Trump lawyer ignores porn star's offer to return hush money
Reuters | Tue, March 13, 2018 03:39 EDT
(Reuters) - A lawyer for U.S. President Donald Trump ignored a suggested Tuesday noon deadline on an adult-film star's offer to return $130,000 in hush money so that she can speak freely about an alleged affair with Trump, her attorney said.
In a letter to Michael Cohen on Monday, actress Stephanie Clifford, who uses the stage name Stormy Daniels, offered to send $130,000 to an account designated by Trump so she could be released from a non-disclosure agreement she signed in October 2016.
Once a new agreement is signed, the letter said, Clifford would also be able to use and publish any text messages, photos and videos relating to Trump that she might possess.
Cohen, a private lawyer for Trump, has said he paid Clifford $130,000 of his own money during the 2016 presidential campaign. Cohen did not explain why he made the payment or say whether Trump was aware of it. [nL2N1Q41T5]
Clifford's attorney, Michael Avenatti, said Cohen had not responded to the offer by Clifford's proposed deadline of noon on Tuesday.
"The President and Mr. Cohen have purposely ignored our settlement offer, thus doubling down on their efforts to muzzle Ms. Clifford and prevent her from telling the American people what happened," Avenatti tweeted. "Time to buckle up."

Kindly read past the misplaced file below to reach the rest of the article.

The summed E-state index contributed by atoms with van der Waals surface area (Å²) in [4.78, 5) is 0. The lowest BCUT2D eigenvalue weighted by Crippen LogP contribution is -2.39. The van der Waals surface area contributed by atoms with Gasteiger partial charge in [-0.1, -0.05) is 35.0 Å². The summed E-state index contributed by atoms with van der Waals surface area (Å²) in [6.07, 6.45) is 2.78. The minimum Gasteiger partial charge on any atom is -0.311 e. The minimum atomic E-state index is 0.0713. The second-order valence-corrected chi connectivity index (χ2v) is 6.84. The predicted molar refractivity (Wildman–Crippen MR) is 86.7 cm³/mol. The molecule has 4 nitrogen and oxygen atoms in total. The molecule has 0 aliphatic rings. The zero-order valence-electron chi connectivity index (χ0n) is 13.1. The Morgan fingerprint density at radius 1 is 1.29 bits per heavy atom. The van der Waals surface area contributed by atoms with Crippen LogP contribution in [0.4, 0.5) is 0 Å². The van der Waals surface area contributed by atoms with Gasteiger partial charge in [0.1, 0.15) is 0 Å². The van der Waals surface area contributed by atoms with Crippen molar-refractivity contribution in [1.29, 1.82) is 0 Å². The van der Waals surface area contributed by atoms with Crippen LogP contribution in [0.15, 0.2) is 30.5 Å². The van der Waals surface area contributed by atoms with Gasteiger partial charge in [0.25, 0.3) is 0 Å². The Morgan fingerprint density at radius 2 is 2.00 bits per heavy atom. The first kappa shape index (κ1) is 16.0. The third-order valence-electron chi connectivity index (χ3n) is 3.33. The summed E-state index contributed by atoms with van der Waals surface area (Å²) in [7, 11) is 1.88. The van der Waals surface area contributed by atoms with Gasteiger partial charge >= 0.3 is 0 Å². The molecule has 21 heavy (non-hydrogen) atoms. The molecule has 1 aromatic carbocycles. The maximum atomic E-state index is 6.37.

Clifford could face a $1 million penalty if she breaks the nondisclosure agreement. She taped an interview with CBS News' "60 Minutes" program last week that has yet to be aired.
The White House referred the matter to Trump's personal attorney for comment. Neither Cohen, nor his lawyer, Lawrence Rosen, responded to a request for comment.
Avenatti filed a lawsuit last week in Los Angeles, claiming Trump never signed the nondisclosure agreement that his lawyer made with her, rendering it null and void, and making public the agreement and related documents.
On Friday, the lawyer filed a document to remove the judge assigned to the case. Avenatti told Reuters it is not appropriate for Judge Elizabeth Feffer, now in Los Angeles Superior Court, to preside over a case in which the president is a defendant, because she is pursuing a federal judgeship.
Mary Hearn, a spokeswoman for the court, said Feffer would not be able to comment because of judicial ethics involving pending cases.
White House spokeswoman Sarah Sanders told a briefing last week that Trump had won an arbitration proceeding against Clifford.
(Reporting by Karen Freifeld; editing by Susan Thomas and Jonathan Oatis)
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